I must admit that when Jackie and I  turned onto the race track at Brighton the finish looked 100km away!  I told Jackie that I would actually find it easier to crawl.  ‘No lady, you’re going to walk with your head held high’ was her reply!  We got there and before we crossed the line we hugged all the WtW staff and I sobbed!  We had done it – we had walked 100km in 25 hours.   I had met 5 wonderful women with whom I will always have so many wonderful shared memories.  Priceless.  Totally amazing the whole adventure.  And would I recommend it?  ABSOLUTELY!  Do not give it another thought – just sign up!  Do the training, get the right equipment and be mentally positive.  Team WtW were without a doubt the best supported, the best prepared, the best equipped and the most determined that they would get to  the other end!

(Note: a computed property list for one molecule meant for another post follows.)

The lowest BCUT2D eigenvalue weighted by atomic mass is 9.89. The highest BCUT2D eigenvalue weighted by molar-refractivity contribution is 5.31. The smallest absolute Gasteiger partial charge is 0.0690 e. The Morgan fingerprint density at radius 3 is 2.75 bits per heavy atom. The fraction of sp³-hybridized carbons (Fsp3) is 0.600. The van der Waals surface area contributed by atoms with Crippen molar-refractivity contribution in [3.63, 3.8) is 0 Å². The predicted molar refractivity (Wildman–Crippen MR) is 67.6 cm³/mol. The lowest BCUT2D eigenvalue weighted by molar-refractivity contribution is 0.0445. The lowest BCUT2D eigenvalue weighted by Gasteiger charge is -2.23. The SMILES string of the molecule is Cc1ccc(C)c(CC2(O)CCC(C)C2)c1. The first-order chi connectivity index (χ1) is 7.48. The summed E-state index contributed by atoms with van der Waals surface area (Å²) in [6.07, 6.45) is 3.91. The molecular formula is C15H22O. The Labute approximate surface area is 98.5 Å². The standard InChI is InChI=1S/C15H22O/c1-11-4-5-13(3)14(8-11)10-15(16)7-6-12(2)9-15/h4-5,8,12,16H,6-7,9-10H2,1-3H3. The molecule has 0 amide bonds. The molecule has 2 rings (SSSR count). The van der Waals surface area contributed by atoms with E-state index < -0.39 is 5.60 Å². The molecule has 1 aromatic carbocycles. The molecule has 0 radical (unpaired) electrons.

>>>Learn more about the London 2 Brighton Challenge

From Guy: